Bullying has become a major problem among young children and teenagers in recent years. Bullying is most common among middle school children, as 25% of public school students have reported bullying at least once a week. Further, 20% of high school student reported being bullied on school property within the past year. For many years, bullying was a problem primarily confined to schools. Once children left school property, they were generally safe from bullies. However, with the widespread usage of cell phones and social media, bullying can now occur virtually anywhere, and 16% of children reported having been bullied electronically within the past year.
What is Bullying?
Bullying, according to the U.S. Department of Health & Human Services, is defined as “unwanted aggressive behavior among school aged children that involves a real or perceived power imbalance.” In simpler terms, bullying includes threatening someone, spreading rumors about them, verbally or physically attacking another, or purposefully excluding a person from a group. Cyber-bullying is “bullying that occurs through email, a chat room, instant messaging, a website, text messaging, or videos or pictures posted on websites or sent through cell phones.”
Bullying occurs across both sexes and all races. Female students are more likely to be bullied by being excluded from a social group, by being insulted, or by having rumors spread about them. Male students, on the other hand, are more likely to be physically attacked by a bully. African-American, Hispanic, and Asian students are bullied in high numbers due to their skin color. Teens also report being bullied due to looks, body shape, and other physical characteristics.
Bullying is typically not a one-time occurrence. Instead, the behavior is usually repeated over time. 33% of students who were bullied at school and 27% of students who were bullied electronically reported being bullied at least one or more times each month.
How Can We Stop Bullying?
Studies have consistently shown a strong link between bullying and suicidal behaviors. Bullies, their victims, and witnesses are all more likely to report high levels of suicide-related behaviors. In order to combat bullying, many schools have initiated prevention programs. Such programs have proven helpful and have decreased bullying by up to 25% in those schools.
Aside from prevention programs, what are other ways to decrease bullying? Teachers play a large role in bullying prevention. Unfortunately, the vast majority of children who are bullied do not report it. On average, only about 36% of victims report being bullied to a teacher, most likely due to shame or fear of retaliation. When a student does report being bullied, studies show that the most helpful actions a teacher can take is to listen to the student, give the student advice, and then check in on them periodically to make sure the situation gets better. Teachers should never accuse the student of tattling or tell the student to solve the problem on his or her own.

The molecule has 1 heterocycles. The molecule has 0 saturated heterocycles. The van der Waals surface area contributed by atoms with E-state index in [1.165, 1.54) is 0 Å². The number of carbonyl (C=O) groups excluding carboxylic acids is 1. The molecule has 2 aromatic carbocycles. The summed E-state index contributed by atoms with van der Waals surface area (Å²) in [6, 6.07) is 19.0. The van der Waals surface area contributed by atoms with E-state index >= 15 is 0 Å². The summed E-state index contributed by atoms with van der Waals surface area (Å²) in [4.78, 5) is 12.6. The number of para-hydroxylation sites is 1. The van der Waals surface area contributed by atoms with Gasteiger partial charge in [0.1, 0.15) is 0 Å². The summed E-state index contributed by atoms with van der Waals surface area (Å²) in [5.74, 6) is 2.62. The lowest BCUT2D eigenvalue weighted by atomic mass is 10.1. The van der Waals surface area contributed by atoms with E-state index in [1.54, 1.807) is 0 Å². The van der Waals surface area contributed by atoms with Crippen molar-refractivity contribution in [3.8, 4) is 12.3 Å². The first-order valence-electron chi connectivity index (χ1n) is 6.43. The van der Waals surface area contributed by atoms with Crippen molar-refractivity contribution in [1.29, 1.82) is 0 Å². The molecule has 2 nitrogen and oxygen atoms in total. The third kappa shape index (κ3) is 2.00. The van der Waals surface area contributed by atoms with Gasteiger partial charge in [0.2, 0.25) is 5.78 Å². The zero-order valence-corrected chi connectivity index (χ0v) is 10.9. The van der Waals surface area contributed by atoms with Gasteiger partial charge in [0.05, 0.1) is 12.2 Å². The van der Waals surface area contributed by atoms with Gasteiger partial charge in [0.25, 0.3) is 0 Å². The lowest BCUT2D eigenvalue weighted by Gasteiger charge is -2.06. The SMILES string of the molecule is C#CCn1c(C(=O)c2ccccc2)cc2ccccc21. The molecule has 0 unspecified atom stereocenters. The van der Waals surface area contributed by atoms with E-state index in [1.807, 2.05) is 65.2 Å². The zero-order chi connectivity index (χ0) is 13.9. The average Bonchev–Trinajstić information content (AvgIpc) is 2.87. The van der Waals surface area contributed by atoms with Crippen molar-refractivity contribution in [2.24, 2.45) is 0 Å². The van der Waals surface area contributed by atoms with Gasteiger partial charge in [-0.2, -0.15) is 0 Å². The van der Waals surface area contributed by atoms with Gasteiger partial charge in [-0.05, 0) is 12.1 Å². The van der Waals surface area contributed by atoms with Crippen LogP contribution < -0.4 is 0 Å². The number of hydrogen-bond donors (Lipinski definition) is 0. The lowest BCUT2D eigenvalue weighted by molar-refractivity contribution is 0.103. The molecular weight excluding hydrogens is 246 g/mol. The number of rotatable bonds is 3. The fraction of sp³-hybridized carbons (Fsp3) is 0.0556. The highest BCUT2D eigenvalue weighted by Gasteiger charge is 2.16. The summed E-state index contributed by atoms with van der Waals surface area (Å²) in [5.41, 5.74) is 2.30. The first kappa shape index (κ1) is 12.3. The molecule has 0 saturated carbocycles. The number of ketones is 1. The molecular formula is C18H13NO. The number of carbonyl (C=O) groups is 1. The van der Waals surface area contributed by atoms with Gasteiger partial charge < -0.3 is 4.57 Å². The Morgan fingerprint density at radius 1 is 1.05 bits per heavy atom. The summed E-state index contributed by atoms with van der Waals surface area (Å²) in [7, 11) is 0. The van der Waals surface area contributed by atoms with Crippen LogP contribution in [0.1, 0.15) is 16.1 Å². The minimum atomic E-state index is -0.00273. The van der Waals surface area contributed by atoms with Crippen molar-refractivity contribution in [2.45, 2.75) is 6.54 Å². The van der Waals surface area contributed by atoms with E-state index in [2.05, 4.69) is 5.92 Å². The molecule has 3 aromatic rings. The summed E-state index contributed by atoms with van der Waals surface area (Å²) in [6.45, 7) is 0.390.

Another way to decrease bullying is for students to take a stand and to be supportive to their peers. Most bullies stop when another student intervenes on the victim’s behalf. Also, students who are bullied find actions by their peers to be more helpful than actions by their teachers. Spending time with bullying victims, helping them get away from their bullies, or just talking to them and giving them advice are all helpful actions peers can take to support those who are bullied and to prevent future occurrences of bullying.
At the community level, steps can be taken as well. According to the U.S. Department of Health & Human Services, we should all work together, and that includes schools, religious institutions, civic groups, community centers, and local businesses. For example, communities can hold open forums and group discussions featuring community leaders, politicians, educators, coaches, and religious leaders. Education efforts can be focused on those who interact with kids on a daily basis – law enforcement officers, businesses, and mental health specialists, to name a few. Working together allows those in the community to notice signs of bullying, help victims, and reshape the conduct of those doing the bullying.